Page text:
The photos below are not included in the book and are intended to give the reader more context and depth into the circumstances surrounding The Peking Express story. In time, more photos will be posted, obtained through archival sources and family records from around the world.
The Shanghai Bund in 1923, a mile-long stretch of stately buildings lining the western bank of the Whangpoo River. In 1923 Shanghai had a population of thirty-five thousand foreigners and two million Chinese. You could live a modern, urbane life in Shanghai the same way you could in any major city of the West, never encountering the rural, impoverished China that lay just beyond the city limits.
The Shanghai-Nanking Railway Station in 1923. Where The Peking Express began its journey, full of prominent and wealthy passengers.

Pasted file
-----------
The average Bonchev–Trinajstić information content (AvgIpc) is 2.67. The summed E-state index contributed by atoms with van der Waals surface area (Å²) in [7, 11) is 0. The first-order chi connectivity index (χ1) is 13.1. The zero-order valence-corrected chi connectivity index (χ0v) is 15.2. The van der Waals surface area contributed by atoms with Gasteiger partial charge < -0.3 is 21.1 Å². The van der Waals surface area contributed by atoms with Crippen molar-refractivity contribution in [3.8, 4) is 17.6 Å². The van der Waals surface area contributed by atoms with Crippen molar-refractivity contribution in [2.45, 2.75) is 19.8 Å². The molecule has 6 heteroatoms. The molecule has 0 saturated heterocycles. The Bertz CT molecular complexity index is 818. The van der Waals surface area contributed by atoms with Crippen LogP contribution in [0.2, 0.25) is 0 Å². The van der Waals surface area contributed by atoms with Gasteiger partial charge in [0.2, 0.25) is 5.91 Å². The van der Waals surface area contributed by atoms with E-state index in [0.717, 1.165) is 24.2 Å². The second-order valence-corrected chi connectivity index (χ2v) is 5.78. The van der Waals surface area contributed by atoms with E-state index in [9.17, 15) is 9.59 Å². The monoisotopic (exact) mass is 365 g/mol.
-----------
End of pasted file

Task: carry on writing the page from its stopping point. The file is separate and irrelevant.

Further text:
Eight Li (2.5 miles) south of Lincheng The Peking Express was derailed by 1000 bandits.
The old Lincheng Train Station—built with cut stone and German technology in 1912—is still standing strong and preserved at the Zaozhuang West Railway Station (枣庄西站) in Shandong Province.
For more than a decade, rival warlords settled scores by resorting to arms, and after each battle defeated soldiers scattered for survival. Poor and starving, most sought to be reinstated into an army, anyone’s army. Or they became outlaws.
The bandit army was a mixed bag, a compound of combustible elements: drug addicts, starving peasants, ex-soldiers of fortune, and gravediggers from the killing fields of Europe—men who had seen the backside of Hell and who knew life was cheap, men who had nothing left to lose.